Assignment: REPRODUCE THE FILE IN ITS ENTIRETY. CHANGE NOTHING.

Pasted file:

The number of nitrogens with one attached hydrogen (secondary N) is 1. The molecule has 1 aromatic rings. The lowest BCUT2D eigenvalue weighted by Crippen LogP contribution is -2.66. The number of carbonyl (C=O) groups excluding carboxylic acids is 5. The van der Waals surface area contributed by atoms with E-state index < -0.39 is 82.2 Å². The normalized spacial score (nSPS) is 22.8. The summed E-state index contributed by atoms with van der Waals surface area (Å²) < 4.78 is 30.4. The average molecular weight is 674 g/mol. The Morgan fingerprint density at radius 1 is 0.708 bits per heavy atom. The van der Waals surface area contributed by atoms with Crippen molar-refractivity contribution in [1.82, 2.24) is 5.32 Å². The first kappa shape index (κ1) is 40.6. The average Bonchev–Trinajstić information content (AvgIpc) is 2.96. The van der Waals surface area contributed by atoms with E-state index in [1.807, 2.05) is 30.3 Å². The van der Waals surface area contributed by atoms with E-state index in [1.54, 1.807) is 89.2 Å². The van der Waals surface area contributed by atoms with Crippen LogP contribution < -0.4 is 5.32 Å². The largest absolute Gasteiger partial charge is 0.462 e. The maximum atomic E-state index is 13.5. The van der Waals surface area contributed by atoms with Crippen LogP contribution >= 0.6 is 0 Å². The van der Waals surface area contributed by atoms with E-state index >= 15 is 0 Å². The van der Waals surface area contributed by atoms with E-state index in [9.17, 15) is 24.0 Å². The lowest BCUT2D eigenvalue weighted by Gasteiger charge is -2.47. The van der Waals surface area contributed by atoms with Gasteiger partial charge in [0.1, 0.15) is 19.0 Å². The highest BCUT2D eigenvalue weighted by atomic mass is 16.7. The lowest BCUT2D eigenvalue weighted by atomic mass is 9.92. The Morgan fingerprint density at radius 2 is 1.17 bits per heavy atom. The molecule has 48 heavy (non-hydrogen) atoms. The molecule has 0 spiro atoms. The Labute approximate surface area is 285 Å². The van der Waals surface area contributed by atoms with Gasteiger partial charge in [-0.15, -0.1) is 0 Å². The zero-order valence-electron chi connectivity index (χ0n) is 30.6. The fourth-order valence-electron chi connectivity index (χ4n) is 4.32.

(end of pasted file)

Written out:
The number of nitrogens with one attached hydrogen (secondary N) is 1. The molecule has 1 aromatic rings. The lowest BCUT2D eigenvalue weighted by Crippen LogP contribution is -2.66. The number of carbonyl (C=O) groups excluding carboxylic acids is 5. The van der Waals surface area contributed by atoms with E-state index < -0.39 is 82.2 Å². The normalized spacial score (nSPS) is 22.8. The summed E-state index contributed by atoms with van der Waals surface area (Å²) < 4.78 is 30.4. The average molecular weight is 674 g/mol. The Morgan fingerprint density at radius 1 is 0.708 bits per heavy atom. The van der Waals surface area contributed by atoms with Crippen molar-refractivity contribution in [1.82, 2.24) is 5.32 Å². The first kappa shape index (κ1) is 40.6. The average Bonchev–Trinajstić information content (AvgIpc) is 2.96. The van der Waals surface area contributed by atoms with E-state index in [1.807, 2.05) is 30.3 Å². The van der Waals surface area contributed by atoms with E-state index in [1.54, 1.807) is 89.2 Å². The van der Waals surface area contributed by atoms with Crippen LogP contribution < -0.4 is 5.32 Å². The largest absolute Gasteiger partial charge is 0.462 e. The maximum atomic E-state index is 13.5. The van der Waals surface area contributed by atoms with Crippen LogP contribution >= 0.6 is 0 Å². The van der Waals surface area contributed by atoms with E-state index >= 15 is 0 Å². The van der Waals surface area contributed by atoms with E-state index in [9.17, 15) is 24.0 Å². The lowest BCUT2D eigenvalue weighted by Gasteiger charge is -2.47. The van der Waals surface area contributed by atoms with Gasteiger partial charge in [0.1, 0.15) is 19.0 Å². The highest BCUT2D eigenvalue weighted by atomic mass is 16.7. The lowest BCUT2D eigenvalue weighted by atomic mass is 9.92. The Morgan fingerprint density at radius 2 is 1.17 bits per heavy atom. The molecule has 48 heavy (non-hydrogen) atoms. The molecule has 0 spiro atoms. The Labute approximate surface area is 285 Å². The van der Waals surface area contributed by atoms with Gasteiger partial charge in [-0.15, -0.1) is 0 Å². The zero-order valence-electron chi connectivity index (χ0n) is 30.6. The fourth-order valence-electron chi connectivity index (χ4n) is 4.32.